Eagle-eyed wildlife spotters in Busselton and Dunsborough are contributing to a survey on elusive marsupial the quenda.
The World Wildlife Fund launched the joint research project with the Department of Environment and Conservation to learn more about the nocturnal animal, also known as the bandicoot.
More than 1000 sightings were reported Statewide, with results showing quendas in decline in some areas, possibly due to loss of native vegetation.
Dunsborough retirees Gary and Diane Bowler used to see quendas regularly on their semirural block, but they have become less common recently.
“It surprised me to learn that 44 per cent of quenda deaths are due to road kill – I expected more would be because of predators,” Mr Bowler said.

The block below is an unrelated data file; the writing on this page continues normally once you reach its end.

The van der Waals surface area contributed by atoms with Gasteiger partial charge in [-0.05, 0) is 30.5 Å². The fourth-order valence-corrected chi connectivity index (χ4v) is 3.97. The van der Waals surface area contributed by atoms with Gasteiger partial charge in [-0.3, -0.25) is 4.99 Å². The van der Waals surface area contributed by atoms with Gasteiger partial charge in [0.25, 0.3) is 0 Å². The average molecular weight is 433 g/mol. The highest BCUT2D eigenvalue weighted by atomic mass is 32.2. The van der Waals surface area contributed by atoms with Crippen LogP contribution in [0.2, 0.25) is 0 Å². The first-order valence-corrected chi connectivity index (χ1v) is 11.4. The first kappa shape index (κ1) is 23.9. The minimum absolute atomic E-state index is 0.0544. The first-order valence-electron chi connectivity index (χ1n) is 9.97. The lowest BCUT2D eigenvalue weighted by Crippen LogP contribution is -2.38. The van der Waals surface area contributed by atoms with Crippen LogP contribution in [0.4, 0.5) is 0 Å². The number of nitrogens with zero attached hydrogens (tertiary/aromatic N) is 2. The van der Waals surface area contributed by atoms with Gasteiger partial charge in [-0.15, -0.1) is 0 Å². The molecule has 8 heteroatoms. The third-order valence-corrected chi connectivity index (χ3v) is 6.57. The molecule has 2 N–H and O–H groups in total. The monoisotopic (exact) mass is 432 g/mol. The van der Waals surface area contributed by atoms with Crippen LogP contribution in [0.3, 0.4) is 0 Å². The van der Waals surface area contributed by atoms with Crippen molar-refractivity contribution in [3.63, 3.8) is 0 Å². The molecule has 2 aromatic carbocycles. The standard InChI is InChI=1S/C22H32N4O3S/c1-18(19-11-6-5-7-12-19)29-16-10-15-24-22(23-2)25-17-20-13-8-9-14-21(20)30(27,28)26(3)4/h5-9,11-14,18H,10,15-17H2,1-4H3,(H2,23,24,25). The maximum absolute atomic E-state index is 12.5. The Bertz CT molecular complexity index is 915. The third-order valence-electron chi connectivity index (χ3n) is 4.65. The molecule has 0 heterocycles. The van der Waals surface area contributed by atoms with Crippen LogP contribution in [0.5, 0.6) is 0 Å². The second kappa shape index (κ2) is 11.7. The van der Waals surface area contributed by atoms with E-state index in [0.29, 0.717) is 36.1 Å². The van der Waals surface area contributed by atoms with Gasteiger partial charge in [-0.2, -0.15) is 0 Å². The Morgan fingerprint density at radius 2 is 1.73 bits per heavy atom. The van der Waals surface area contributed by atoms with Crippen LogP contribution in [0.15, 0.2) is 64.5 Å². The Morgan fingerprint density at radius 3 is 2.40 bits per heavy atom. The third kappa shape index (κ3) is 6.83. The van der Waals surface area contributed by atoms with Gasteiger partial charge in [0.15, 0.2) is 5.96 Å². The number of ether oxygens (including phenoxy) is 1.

“I think motorists should take care when driving, especially in areas where there is a lot of wildlife, and slow down.”
The WWF survey found introduced species such as cats, dogs and foxes were responsible for 30 per cent of quenda deaths, while drowning in swimming pools caused 16 per cent.
Dunsborough wildlife lover Ken Page said one quenda visited his garden regularly.
“I put out bird seed and biscuits and he comes and has his share,” Mr Page said.“I think in general the wildlife in this area is in good shape. It appears to be coping with the increased population.”